Give people a creative call to action. When managing a campaign, you’re like the DJ at a party – it’s your job to direct and fuel the party with music,
Set realistic expectations. Do your homework up-front and manage expectations accordingly, and
Find ways to channel the passion of fans and demonstrate that you ‘get it’. If you do, they’ll give you the right to follow through and interact with the campaign and program.
Thanks to Advertising Age and Digital Flash NYC for putting on these events, and to all the speakers for their insights and time.
While I’m sure that you’ve all read a number of ‘top tips for social media’, I really like this list presented by Squidoo’s VP of Partnerships, Lauryn Ballesteros, on how to do social media and business well.
Although each individual step/tip involved in the below requires its own planning, research, integration and execution with the others, I think it’s a great list to keep saved and front of mind when planning and evaluating social media and communication activities.
So, without further ado, here are Lauryn’s five ways to do social media well – I hope you find them of great use.
Thanks to Lauryn and the teams at Squidoo and Creative Village NYC for the great event.
1. Be generous.
Provide value to your community on an ongoing basis – not just during a single ‘push’ or campaign.
2. You need to have a story.
Use social platforms to tell your brand’s story. This is the heart and soul of the brand, and what it represents.
3. Be strategic in your use of platforms.
Each channel has its own codes, engagement and audience. Research where your audience is, and the content they are engaging with to develop and execute your social media activities. The platforms you utilise need to have ease of access, use and reach.
4 + 5. Trust and Authenticity (Lauryn grouped these two together)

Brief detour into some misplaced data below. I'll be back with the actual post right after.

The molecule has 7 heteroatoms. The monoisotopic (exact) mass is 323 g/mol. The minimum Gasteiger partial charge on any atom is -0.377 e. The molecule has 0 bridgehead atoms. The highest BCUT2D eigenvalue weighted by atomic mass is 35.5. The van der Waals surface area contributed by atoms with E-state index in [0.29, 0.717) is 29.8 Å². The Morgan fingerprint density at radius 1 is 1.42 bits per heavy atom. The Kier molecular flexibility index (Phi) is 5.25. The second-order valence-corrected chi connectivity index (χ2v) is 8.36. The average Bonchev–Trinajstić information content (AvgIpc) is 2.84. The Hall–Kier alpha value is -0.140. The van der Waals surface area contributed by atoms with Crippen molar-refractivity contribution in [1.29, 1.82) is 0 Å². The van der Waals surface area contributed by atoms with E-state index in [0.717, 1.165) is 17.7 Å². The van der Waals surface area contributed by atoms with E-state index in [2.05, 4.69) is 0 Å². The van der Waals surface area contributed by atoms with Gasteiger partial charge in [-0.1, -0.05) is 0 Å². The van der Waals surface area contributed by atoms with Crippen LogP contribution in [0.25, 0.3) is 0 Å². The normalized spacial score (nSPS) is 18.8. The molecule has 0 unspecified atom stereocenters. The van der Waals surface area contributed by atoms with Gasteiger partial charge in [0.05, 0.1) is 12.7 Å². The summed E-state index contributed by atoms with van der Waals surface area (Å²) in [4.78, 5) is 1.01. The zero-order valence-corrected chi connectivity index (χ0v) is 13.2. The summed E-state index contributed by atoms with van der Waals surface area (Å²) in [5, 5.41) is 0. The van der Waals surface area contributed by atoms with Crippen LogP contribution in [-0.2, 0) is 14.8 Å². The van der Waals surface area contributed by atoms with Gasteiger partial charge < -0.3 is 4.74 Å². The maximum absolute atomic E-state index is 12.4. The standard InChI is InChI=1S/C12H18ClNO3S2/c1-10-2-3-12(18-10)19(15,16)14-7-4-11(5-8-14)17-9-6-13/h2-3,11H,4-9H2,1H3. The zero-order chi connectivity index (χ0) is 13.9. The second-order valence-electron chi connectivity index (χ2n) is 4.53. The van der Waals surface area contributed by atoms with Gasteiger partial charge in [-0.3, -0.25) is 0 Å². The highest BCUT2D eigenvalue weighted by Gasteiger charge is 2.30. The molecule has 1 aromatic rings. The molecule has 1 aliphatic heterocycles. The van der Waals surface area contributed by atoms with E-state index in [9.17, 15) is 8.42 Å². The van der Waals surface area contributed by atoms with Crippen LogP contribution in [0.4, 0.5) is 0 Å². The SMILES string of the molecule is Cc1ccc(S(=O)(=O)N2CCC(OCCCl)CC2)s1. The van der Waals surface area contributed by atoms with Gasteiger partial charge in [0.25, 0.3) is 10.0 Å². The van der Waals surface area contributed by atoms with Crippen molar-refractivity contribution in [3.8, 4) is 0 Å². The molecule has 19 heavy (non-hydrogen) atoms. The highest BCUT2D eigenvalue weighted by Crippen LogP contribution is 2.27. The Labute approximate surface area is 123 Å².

To succeed in the social space, brands needs to show themselves to be both trustworthy and authentic not only in the content they share, but the manner in which they engage and communicate with the community.
What do you think?
Would you add any tips to the above list for doing social media well (or not so well)?
Although I never studied CSR as a discipline, it’s an area that captured my attention since I began living with my brother during his time as a student in Property and Sustainable Development.
In particular, I became interested in how organisations incorporate and communicate CSR and sustainability to their stakeholders (I was lucky enough to write a research paper on it during my Masters study).
One point the panel agreed upon is that CSR needs to, and is slowly being incorporated across every component of business – from community engagement to supply chain management.
Interestingly, moderator Johan Havens likened it to the ongoing evolution and integration of social media in businesses – a point that really got me wondering – what are the parallels between the integration of sustainability and social media within business?
Taking a few of the key points made during the panel discussion, here’s some similarities I came across.
1. CSR Benchmarking is critical for each sector and niche of business to compare performance and strive for improvement.
The same can be said for social media and communication. As new channels, media, campaigns and community management efforts evolve, businesses and communicators need to learn how to measure their efforts. While a universal benchmark for sectors may not be possible given business’ individual objectives, it is only through setting and measuring results that organisations will achieve goals and further develop their efforts.
2. CSR performance is a continuum, with new innovation driving products, processes and engagement that redefines the standard.
I would argue that trail-blazers in social media marketing and communications are doing the same. Every day there are new case studies as brands and organisations develop ways to combine and utilise the spectrum of available media and technology to re-define what is achievable and push other communicators to grow and meet their individual business objectives.
3. CSR needs to find ways to contribute and tie itself to the wider business objectives of the whole company. That is, connect the dots between where the company is going (or wishes to go), and what CSR can achieve as part of that vision.
As the concepts of the connected consumer and social business come to the fore, social media too must break out of the silo and tie itself to the objectives of the organisation, and establish itself as capable of transforming and improving business processes and results both internally and externally to meet a wider vision.
We are at an exciting time for both fields as they integrate further within business – and that’s without even discussing the intersection of CSR, Sustainability and social media (we’ll save that for another time).